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    So far my searches have shown that WT has the cheapest prices on RF-45 style mills. Everyone else is very proud of their products and charges anywhere from $3500 to $6600 for something matching the ZX45.

    If you don't mind me asking, what did you pay in shipping? I know it will vary for location, but I'm looking for a ball park figure.
     
  24. jumps4

    jumps4 Global Moderator Staff Member Active Member

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    they are 35 miles from my house i picked it up. if you call the 1-800 number you can talk to them. you might even ask if they have any lease returns. when i was at the local warehouse they had 2 big lathes i believe were lease returns but i didnt ask because i know me i would have brought one home.
    steve
     
  25. jumps4

    jumps4 Global Moderator Staff Member Active Member

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    i am planning on making some involute gear cutters on the 9x20 cnc lathe when finished and milling the teeth into them and making a set of gears as a thread when i get all this done but it is going to be a while. i have to also learn how to edit the videos to post them or they will be boring to watch full length.
    steve
     
  26. DaveSohlstrom

    DaveSohlstrom United States Good bye Active Member

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    Steave

    Take a look at this program. It lets you make gears using end mills and your rotary table. Can also make helic gears.

    Dave

    http://gearotic.com/ I have no connection to this program.
     
  27. jumps4

    jumps4 Global Moderator Staff Member Active Member

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    thanks i have looked at that before and if i had a use it would be an option i might concider, but i do enjoy making the tools as much as the gears so until i need anything but spur gears it's on the back burner for now.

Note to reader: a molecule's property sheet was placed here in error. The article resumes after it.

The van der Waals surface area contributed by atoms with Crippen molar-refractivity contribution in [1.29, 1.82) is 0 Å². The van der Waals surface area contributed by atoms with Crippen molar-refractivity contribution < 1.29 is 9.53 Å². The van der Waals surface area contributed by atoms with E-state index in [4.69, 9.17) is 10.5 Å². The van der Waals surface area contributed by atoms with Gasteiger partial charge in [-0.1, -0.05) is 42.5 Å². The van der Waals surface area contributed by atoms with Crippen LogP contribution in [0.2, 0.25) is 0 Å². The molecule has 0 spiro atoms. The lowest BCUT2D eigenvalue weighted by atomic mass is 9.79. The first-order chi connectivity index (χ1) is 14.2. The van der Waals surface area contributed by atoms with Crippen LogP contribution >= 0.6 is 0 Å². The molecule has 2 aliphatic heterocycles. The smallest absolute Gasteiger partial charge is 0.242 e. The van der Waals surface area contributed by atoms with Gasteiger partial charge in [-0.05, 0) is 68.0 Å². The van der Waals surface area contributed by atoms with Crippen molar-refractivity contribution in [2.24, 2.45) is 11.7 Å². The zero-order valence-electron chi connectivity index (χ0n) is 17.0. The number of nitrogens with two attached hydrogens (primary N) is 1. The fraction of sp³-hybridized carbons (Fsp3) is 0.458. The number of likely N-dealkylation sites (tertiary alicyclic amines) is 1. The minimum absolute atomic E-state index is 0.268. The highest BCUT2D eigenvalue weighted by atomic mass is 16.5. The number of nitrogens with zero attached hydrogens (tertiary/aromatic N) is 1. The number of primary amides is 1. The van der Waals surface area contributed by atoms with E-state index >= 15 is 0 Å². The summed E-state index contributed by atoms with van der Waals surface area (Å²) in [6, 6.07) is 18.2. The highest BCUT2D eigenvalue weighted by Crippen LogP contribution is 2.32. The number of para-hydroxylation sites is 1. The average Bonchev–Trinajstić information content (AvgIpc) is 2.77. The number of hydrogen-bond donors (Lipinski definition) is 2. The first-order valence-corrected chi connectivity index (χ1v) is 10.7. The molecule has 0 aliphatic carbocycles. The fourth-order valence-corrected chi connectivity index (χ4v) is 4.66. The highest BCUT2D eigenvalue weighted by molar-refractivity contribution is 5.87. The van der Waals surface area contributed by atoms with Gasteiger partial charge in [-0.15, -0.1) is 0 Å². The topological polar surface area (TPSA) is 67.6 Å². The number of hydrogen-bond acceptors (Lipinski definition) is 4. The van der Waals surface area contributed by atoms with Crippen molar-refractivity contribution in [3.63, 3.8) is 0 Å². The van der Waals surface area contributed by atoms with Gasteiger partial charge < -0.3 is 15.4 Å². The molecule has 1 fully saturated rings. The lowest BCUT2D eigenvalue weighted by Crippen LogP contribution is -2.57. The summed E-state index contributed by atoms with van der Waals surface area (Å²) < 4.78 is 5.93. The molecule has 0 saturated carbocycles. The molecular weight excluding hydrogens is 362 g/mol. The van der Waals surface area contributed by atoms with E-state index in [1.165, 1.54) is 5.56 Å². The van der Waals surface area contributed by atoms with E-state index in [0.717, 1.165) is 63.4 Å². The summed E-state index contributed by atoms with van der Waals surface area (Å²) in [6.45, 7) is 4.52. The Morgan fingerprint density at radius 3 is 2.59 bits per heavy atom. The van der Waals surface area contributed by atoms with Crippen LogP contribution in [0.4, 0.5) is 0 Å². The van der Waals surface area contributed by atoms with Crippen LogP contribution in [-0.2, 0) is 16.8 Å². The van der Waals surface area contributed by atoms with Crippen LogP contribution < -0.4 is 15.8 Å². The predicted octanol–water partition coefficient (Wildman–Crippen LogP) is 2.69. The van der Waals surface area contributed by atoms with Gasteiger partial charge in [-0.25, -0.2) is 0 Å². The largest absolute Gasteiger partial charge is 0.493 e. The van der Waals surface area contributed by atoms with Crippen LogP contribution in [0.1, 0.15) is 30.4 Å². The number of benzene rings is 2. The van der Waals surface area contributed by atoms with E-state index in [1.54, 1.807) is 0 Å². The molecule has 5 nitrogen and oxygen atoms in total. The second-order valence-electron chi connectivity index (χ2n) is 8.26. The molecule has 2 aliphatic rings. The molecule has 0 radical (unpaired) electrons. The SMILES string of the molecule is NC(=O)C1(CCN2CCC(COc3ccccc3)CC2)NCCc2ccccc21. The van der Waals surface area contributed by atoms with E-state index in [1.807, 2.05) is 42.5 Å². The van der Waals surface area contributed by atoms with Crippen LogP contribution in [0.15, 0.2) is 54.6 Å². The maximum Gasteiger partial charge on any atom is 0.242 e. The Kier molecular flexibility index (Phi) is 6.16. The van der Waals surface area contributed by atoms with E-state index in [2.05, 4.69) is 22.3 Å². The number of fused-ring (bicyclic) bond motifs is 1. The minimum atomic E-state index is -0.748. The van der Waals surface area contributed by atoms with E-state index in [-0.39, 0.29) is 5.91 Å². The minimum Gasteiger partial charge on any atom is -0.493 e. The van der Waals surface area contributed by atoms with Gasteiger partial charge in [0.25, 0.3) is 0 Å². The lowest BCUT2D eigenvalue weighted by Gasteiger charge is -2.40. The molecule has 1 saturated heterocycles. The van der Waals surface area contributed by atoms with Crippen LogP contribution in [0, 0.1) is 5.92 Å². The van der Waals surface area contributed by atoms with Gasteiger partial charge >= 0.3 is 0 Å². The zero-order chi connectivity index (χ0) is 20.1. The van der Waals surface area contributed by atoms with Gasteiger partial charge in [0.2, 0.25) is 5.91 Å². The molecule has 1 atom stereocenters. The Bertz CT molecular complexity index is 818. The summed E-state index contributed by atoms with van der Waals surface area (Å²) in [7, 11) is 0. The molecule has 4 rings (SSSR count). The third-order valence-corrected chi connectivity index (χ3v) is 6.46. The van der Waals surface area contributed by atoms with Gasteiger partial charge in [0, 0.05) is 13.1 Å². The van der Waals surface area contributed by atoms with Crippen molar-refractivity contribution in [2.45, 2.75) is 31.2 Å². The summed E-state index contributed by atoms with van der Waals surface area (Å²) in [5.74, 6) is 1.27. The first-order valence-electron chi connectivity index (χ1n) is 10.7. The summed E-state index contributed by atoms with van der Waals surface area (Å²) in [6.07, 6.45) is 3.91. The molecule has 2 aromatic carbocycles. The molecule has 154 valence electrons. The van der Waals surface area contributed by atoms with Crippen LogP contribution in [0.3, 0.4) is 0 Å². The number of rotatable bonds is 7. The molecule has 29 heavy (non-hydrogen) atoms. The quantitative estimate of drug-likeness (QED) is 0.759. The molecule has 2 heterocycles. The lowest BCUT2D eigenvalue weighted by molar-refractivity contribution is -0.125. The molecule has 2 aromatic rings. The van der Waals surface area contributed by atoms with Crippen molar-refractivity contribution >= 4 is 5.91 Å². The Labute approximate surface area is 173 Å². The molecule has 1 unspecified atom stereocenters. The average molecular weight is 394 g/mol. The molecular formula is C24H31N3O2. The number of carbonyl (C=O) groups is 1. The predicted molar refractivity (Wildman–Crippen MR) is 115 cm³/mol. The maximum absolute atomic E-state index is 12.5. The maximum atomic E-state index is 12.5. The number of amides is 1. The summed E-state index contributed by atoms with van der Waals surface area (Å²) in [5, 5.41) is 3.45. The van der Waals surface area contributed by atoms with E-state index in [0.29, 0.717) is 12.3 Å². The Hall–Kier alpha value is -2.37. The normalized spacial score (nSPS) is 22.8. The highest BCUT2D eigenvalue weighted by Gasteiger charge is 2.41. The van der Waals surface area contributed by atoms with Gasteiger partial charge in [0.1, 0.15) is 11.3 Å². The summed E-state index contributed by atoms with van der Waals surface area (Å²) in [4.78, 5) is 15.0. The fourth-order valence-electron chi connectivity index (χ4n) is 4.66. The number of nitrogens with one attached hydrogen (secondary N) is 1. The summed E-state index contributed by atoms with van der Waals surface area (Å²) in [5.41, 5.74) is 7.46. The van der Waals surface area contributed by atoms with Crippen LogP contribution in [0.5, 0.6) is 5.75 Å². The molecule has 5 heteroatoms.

steve
     
  28. cjsamples

    cjsamples United States Active User Active Member

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    New project for you?

    Steve,
    Great work on this mill. This thread tells me to get off my butt and just do it. I think I found a project you might love. This 4th axis is one of the things that really gets your mind going with ideas.

    https://www.youtube.com/watch?v=HvjnDQoh-7I&feature=plcp

    and this video shows just how far you can go with it.

    https://www.youtube.com/watch?v=Y3PIdnNwsAg&feature=channel&list=UL

    Maybe this will give you a few ideas for your trunnion table.

    https://www.youtube.com/watch?v=itJqDwl7X2o&feature=channel&list=UL

    Chris
     
  29. jumps4

    jumps4 Global Moderator Staff Member Active Member

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    those were pretty interesting i liked the endmill one the best
    that is how i grind my involute cutters i make but this mill probably does not have the rpms required
    steve
     
  30. arvidj

    arvidj United States Active User H-M Supporter-Premium

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    Thanks for the details. I have an 8 inch that I want to CNC and was looking for some experienced installations before committing to the components.